A "news" article today (I hesitate to call this journalism without adding quotation marks) suggests that few people understand how universities change their content to keep up with industry. In particular:
And that's what makes Qantm unique - we're not a university, because what people don't realise is that with a university it takes at least three years to change a course. If a lecturer now sees that companies are using a new language to program in, it'll take him three years to implement it in the course.
This is simply not true. There is a subtle but important difference between the content of a course, the course listings in the catalog, and the course curriculum. I will explain.
Course content is the stuff that actually gets taught within a single course. In my Game Industry Survey course, I have modified the content in minor ways on a day-to-day basis; for example, if the Activision/Vivendi merger happened the day before my talk about game publishers and how EA is by far the largest, you can bet I'd be modifying that content the same day. I certainly wouldn't be waiting three years before I started talking about it in class! Minor stuff like this gets incorporated all the time.
Granted, minor content changes like that aren't quite as drastic as, say, switching from Java to C# in an intro programming class. In that case, the instructor might have to wait until the next quarter/semester before changing the language around, but it can certainly be done. And even if the game industry suddenly decides tomorrow that every programmer absolutely must know C# from now on and it's the last week before finals, an instructor could still modify the last lecture of the quarter by talking a little about this newfangled C#, and how it's similar to the language we learned during this course and how it's different, and that all of the students should learn it on their own over winter break if they want to get jobs, or whatever. There's still no three-year delay.
Course listings, i.e. what courses are available for students to take, can obviously not be modified in the middle of a semester. However, they can (and frequently are) modified on a semesterly basis in the form of "Special Topics" courses. Special Topics is this wonderful catch-all that lets professors offer whatever the heck they want. Sometimes it involves the professor talking about their (very narrow) area of research; sometimes it's a brand-new course that should be added to the curriculum, but the professor wants to try it out just to make sure; sometimes it's a course that's important but offered so infrequently that it never got its own dedicated course number; and sometimes it's just an off-the-wall experimental course idea that a professor has just been dying to try out one of these days.
At any rate, there's always a selection of Special Topics in each department, and they change on a regular basis. Again, no three-year lag time here.
The course curriculum is what changes every 3 years (an approximation -- I'd assume that at a four-year institution it would change every 4+ years, while a two-year community college could modify their curriculum every 2+ years). These numbers are not set in stone, by the way: they are a practical consideration. How can an established university build a reputation for producing quality graduates if the core curriculum of this year's graduating class is different from last year's? This is not (entirely) about universities being slow, bloated bureaucracies... I mean, they are, but that's beside the point... this is about universities not kowtowing to every little whim and fad of the industry, and waiting for trends to become established before they force them on the unsuspecting student population.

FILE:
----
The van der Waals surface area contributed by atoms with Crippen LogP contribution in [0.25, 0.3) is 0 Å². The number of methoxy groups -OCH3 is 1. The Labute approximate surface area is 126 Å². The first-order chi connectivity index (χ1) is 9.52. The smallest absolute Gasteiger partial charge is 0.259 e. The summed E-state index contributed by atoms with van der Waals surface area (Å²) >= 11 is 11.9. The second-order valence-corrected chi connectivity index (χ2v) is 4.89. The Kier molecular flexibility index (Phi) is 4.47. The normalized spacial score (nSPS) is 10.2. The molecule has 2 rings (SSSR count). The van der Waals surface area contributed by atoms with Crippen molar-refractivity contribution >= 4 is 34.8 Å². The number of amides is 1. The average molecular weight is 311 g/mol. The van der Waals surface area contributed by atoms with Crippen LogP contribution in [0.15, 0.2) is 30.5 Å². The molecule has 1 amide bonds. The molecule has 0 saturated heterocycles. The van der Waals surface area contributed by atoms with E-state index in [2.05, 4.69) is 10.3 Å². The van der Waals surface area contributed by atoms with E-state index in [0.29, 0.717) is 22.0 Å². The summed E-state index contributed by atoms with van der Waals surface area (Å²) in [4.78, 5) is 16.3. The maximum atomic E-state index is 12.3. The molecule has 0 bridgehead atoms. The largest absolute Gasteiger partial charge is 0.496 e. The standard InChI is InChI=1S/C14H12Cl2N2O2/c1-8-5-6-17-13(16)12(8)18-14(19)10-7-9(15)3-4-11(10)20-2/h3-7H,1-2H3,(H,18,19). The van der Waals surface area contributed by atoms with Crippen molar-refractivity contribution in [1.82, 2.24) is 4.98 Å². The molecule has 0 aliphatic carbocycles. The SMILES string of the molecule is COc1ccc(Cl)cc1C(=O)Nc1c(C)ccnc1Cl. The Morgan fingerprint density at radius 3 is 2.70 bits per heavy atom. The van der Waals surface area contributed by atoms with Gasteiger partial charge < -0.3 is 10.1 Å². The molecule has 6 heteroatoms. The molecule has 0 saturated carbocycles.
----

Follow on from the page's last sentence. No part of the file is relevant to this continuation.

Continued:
So, let's suppose a new programming language becomes popular. C# is so 2005, today it's all about Ruby (not really, this is just a contrived example). Starting next quarter, a Programing in Ruby special topics course magically appears. Academic advisors let their students know that Ruby is the next big thing in the game industry, and they'd better learn it before they graduate if they want even so much as a job in QA or the mail room or something, and they're highly encouraged to take the special topics course if they don't just learn it themselves over winter break. Unfortunately, it only counts as an elective, but creative advisors might be able to substitute the special topics for the Programming in C# course that used to be a core requirement; for students who took that already, at least it's a programming elective. A few years later when it's time to revamp the curriculum, the Ruby course displaces the C# course, and all is well.
Until two years later when the industry suddenly decides that Ruby is so 2008, and the thing that everyone really needs to know is this newfangled C+@#$ (where you program by shouting profanities at the computer, with voice-to-text support in the IDE), and the cycle begins again.
Oh, and one other quote from that stupid article that I feel the need to correct:
Initially there was no master plan for SAE, for colleges and things, but it turned out that I invented practical education, because nobody before me was doing that. In a way I formalised education.
I'm supposed to believe that it never occurred to anyone in the thousands of years that humans have inhabited the planet, to have education that's actually practical? If David Braben invented practical education, then I invented the internet.